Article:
Creatives need business skills, too

Whether you're a freelance illustrator or a CEO of a major company, honing in on entrepreneurial skills is necessary for getting the most out of any venture. Here are some brands sharing knowledge with the arts and design community.
Creative business skills hero

When designer Stacie Woolsey first started looking into a Master's program, she was quoted an unaffordable amount to study and live in London. So, she proposed an experiment: could she work on live industry briefs with artists and designers in the field, just to learn about what they did? Stacie's story of reaching out to industry professionals quickly spread in the design community – that's how her creative education program, Make Your Own Masters, came about. In January last year, she brought on her first cohort of 11 creatives to follow the same formula of crafting their own education alongside industry professionals.

Financial inaccessibility is still a huge issue in the higher-education space. MBAs can set people back five or six figures, and they're usually only available to people with some prior knowledge of business or management. That not only excludes creative entrepreneurs, but also widens the knowledge gap between them and other business owners. So, creatives are starting to take matters into their own hands. 

A new formula

Carolyn Dailey had worked in the creative industry for 20 years, and it was only when she started her own business that she noticed that knowledge deficit. ‘We all had a lack of business training and networks, which made everything a struggle.’ That led her to launch Creative Entrepreneurs, an online membership-based platform that tailors business concepts to creative people. Today, the platform attracts people in a number of creative sectors, including architecture, film and video games.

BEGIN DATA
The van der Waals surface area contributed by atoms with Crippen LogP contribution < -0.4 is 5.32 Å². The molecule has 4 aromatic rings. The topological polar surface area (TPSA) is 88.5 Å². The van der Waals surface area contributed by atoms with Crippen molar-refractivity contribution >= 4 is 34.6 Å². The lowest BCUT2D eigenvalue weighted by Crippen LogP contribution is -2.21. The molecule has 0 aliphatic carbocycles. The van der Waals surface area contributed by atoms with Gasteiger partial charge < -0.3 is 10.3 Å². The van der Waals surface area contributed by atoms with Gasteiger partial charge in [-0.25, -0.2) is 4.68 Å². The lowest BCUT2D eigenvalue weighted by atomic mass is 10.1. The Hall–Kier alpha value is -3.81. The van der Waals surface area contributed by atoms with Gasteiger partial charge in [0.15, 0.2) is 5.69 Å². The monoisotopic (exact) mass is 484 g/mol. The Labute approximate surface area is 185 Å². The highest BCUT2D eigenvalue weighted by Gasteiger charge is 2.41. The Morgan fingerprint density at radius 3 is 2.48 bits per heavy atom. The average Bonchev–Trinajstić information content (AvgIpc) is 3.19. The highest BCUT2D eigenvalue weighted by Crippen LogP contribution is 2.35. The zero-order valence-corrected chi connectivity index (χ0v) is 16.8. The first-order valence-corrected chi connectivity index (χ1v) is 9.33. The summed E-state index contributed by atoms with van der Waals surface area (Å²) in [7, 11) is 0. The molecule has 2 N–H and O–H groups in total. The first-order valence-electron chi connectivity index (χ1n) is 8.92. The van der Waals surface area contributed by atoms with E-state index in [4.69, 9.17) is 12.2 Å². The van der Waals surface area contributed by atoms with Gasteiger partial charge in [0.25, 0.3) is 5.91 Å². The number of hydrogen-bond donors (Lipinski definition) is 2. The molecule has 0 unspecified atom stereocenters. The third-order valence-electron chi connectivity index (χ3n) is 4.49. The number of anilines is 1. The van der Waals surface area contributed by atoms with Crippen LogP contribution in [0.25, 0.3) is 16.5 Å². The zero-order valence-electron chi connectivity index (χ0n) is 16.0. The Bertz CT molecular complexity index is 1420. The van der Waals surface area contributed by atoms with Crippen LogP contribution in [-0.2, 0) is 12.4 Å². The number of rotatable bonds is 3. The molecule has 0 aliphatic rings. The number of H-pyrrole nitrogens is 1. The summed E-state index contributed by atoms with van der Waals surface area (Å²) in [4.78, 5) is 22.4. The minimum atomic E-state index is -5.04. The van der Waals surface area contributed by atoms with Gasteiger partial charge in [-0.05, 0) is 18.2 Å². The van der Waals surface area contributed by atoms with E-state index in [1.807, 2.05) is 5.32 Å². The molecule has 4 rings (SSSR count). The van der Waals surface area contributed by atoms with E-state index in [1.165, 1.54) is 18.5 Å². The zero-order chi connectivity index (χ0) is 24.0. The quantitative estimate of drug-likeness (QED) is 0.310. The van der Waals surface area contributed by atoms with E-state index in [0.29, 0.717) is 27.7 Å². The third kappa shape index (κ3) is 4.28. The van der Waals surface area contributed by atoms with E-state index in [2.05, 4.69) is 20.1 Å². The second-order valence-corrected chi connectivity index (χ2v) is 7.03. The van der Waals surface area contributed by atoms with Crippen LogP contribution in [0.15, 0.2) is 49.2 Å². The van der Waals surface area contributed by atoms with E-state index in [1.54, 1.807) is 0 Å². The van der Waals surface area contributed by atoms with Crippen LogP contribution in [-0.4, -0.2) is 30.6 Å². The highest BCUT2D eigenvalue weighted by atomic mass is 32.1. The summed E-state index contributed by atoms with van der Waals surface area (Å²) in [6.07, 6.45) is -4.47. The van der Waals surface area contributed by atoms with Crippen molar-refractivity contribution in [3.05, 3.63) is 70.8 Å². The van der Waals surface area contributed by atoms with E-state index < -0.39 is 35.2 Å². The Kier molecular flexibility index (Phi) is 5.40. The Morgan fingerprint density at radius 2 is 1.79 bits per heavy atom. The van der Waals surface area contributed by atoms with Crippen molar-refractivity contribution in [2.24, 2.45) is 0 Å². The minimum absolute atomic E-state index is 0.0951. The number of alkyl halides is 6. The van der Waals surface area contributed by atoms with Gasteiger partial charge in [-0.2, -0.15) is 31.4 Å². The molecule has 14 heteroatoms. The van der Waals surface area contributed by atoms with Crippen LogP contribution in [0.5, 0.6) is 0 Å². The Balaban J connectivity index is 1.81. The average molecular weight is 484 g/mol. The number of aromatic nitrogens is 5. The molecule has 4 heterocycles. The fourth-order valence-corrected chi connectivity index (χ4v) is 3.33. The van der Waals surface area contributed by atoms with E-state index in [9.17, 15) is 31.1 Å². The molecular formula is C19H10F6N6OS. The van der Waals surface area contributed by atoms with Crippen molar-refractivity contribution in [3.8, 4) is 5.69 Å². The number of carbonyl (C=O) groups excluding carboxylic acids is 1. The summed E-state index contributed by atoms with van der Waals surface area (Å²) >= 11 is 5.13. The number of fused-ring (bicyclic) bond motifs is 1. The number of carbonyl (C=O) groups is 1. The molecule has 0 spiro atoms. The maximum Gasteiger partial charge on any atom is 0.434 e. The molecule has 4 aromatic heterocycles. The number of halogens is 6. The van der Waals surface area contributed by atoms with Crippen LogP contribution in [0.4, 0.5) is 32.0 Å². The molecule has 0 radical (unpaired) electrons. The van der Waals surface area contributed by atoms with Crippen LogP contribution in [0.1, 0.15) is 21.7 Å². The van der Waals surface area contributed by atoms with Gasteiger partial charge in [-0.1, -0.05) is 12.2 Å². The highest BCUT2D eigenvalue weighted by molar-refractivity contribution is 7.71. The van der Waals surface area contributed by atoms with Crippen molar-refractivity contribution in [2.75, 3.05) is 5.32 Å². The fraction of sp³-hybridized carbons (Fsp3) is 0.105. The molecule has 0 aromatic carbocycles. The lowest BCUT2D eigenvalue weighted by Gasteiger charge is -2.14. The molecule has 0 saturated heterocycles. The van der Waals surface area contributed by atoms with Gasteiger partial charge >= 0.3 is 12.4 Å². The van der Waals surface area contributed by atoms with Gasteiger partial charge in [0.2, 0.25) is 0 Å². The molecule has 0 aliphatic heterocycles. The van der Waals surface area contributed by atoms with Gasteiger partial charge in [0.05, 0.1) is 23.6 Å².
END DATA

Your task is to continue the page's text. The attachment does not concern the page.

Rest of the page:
And there's an even larger gap in newer creative spaces, like content creation, influencing and podcasting, according to Ranbir Arora, CEO and co-founder of Dorm, which pairs aspiring business owners with established entrepreneurs. ‘You can best learn from an experienced entrepreneur when you are in the trenches with them as real partners of a project,’ Ranbir says. ‘This is where you can really see first hand how they tackle deep operational issues [and] how they keep calm under pressure.’ What's unique about Dorm is that the entrepreneurs are rewarded with equity or a share of revenue if the business they're mentoring is successful.

The accessibility question 

A lot of these alternative education providers are offering their services at a fraction of the price of traditional universities. A membership to Creative Entrepreneurs – which has a rich library of on-demand educational content and events – will only cost £30 a month or £300 on a yearly plan. Berlin-based d.MBA costs just shy of €3,000 for a six-week business course that's tailored for designers – a far cry from the six-figure price tags of one- or two-year MBAs offered by universities. Prospective d.MBA students can even gauge whether the course is right for them before applying, by opting for a free seven-day trial that's delivered over email. 

Accessibility isn't just about lowering prices, says d.MBA founder Alen Faljic. How a course is structured also has to be fundamentally different for creative professionals. ‘Having small groups of 30 people per cohort means that they can all hold each other accountable.’ Adding a community-based element to education also increases the likelihood that people will see the whole course through. That's why d.MBA completion rates are at 97%, while for most online courses, only 5% to 10% of learners finish the program. Alen and his team are already finding that they have lots more designers applying than they can serve. ‘More people are starting to realize that not having this knowledge is keeping them from growing in their careers.’

A version of this article was published in the Courier Weekly newsletter. For more insights, analysis and inspiration, sign up here.

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